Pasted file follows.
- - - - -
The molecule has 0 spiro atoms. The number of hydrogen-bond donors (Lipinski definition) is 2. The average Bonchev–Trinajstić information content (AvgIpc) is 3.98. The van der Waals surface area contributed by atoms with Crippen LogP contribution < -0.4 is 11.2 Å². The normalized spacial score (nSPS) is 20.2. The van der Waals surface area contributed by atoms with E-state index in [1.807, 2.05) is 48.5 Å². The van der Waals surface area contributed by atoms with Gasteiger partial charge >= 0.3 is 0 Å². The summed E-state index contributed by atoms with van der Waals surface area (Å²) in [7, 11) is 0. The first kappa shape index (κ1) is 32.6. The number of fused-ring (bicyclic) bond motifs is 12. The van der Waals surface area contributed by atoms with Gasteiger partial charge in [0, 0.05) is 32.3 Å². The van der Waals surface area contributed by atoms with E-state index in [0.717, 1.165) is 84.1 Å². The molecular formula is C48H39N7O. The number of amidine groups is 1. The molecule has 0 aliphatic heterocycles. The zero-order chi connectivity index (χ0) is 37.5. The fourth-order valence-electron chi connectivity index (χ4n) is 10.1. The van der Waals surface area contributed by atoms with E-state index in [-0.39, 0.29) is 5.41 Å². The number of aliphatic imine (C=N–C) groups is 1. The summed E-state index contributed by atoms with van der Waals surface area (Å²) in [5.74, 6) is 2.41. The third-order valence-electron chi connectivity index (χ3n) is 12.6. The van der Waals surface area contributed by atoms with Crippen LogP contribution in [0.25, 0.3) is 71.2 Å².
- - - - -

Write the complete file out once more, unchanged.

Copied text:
The molecule has 0 spiro atoms. The number of hydrogen-bond donors (Lipinski definition) is 2. The average Bonchev–Trinajstić information content (AvgIpc) is 3.98. The van der Waals surface area contributed by atoms with Crippen LogP contribution < -0.4 is 11.2 Å². The normalized spacial score (nSPS) is 20.2. The van der Waals surface area contributed by atoms with E-state index in [1.807, 2.05) is 48.5 Å². The van der Waals surface area contributed by atoms with Gasteiger partial charge >= 0.3 is 0 Å². The summed E-state index contributed by atoms with van der Waals surface area (Å²) in [7, 11) is 0. The first kappa shape index (κ1) is 32.6. The number of fused-ring (bicyclic) bond motifs is 12. The van der Waals surface area contributed by atoms with Gasteiger partial charge in [0, 0.05) is 32.3 Å². The van der Waals surface area contributed by atoms with E-state index in [0.717, 1.165) is 84.1 Å². The molecular formula is C48H39N7O. The number of amidine groups is 1. The molecule has 0 aliphatic heterocycles. The zero-order chi connectivity index (χ0) is 37.5. The fourth-order valence-electron chi connectivity index (χ4n) is 10.1. The van der Waals surface area contributed by atoms with E-state index in [-0.39, 0.29) is 5.41 Å². The number of aliphatic imine (C=N–C) groups is 1. The summed E-state index contributed by atoms with van der Waals surface area (Å²) in [5.74, 6) is 2.41. The third-order valence-electron chi connectivity index (χ3n) is 12.6. The van der Waals surface area contributed by atoms with Crippen LogP contribution in [0.25, 0.3) is 71.2 Å².